tetra-O-benzylated [beta]-hexopyranosides. In these cases, the anomeric
iodination was a faster process than de-O-benzylation at any site, and
then a higher amount of both [I.sub.2] and [Et.sub.3]SiH was needed for
achieving a concomitant deprotection (Scheme 9). The in situ generated
partially protected glycosyl iodides were found too reactive to be
isolated; nonetheless, they could be easily converted into useful and
workable building blocks under suitable quenching conditions (Scheme 9).
As shown in examples of Scheme 9, the initial allyl aglycon can be
either re-attached or even replaced by an acetyl group in dependence on
the quenching procedure. Also relevant is the preferential deprotection
at O-3 for highly O-benzylated 6-deoxy sugar derivatives rather than at
O-4 (see Scheme 7). In addition to the wide scope of the procedure for a
well-differentiated set of saccharidic precursors, the protocol lends
itself to incorporation into sequential one-pot schemes. An interesting
application of this idea was represented by the synthesis of a Lewis X
mimic starting from fully protected precursors, as illustrated in Scheme
In this communication, we have shown the multiple synthetic
opportunities offered by the [I.sub.2]/[Et.sub.3]SiH combined system in
carbohydrate chemistry. The reactivity of this reagent is mainly
associated with the easy and fast generation in situ of HI. Easy
manipulation and storage of these reagents as well as the operational
simplicity of many of the developed protocols are expected to elicit in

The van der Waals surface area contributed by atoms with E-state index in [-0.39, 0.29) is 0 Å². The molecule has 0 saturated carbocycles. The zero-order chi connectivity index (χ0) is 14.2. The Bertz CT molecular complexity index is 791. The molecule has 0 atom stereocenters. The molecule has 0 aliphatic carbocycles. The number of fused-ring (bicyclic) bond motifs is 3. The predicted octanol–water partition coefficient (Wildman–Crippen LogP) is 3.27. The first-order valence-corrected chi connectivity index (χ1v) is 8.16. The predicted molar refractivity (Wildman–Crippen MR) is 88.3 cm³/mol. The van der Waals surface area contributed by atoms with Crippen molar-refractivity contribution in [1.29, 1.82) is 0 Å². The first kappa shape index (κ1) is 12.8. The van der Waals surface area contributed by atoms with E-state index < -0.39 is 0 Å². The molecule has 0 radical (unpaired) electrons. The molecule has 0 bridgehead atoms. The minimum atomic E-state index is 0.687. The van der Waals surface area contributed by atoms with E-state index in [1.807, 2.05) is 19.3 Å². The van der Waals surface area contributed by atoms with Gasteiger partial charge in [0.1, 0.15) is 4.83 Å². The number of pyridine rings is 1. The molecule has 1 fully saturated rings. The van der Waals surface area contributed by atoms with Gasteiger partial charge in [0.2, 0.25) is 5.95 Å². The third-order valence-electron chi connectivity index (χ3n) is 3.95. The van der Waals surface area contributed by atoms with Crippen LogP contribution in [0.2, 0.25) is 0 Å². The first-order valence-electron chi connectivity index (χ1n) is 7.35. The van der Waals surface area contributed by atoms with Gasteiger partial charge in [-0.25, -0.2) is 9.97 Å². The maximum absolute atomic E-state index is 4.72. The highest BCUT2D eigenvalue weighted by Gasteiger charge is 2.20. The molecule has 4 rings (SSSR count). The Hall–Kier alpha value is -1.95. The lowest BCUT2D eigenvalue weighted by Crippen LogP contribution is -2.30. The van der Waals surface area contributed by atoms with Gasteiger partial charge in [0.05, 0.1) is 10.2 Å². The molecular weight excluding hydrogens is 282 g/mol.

the future new useful procedures for the streamlined preparation of
valuable "building blocks". More in general, the reagent is
expected to offer new opportunities in organic synthesis, as also
suggested by very recent contributions in the literature.
We thank all coauthors in the references who contributed to
expanding the scope of the title reagent. We acknowledge the support
from the Italian Ministry of University (MIUR), the University of Naples
"Federico II" ("Programma Faro"), and facilities of
the "Centro Interdipartimentale di Metodologie Chimico-Fisiche
dell'Universita di Napoli".
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Matteo Adinolfi, Alfonso Iadonisi ([double dagger]), Antonello
Pastore, and Silvia Valerio
Department of Organic Chemistry and Biochemistry, University of
Naples "Federico II", Via Cinthia 4, I-80126, Naples, Italy
* Pure Appl. Chem. 84, 1-106 (2012). A collection of invited papers
based on presentations at the 16th European Carbohydrate Symposium
(Eurocarb-16), Sorrento, Italy, 3-7 July 2011.
([double dagger]) Corresponding author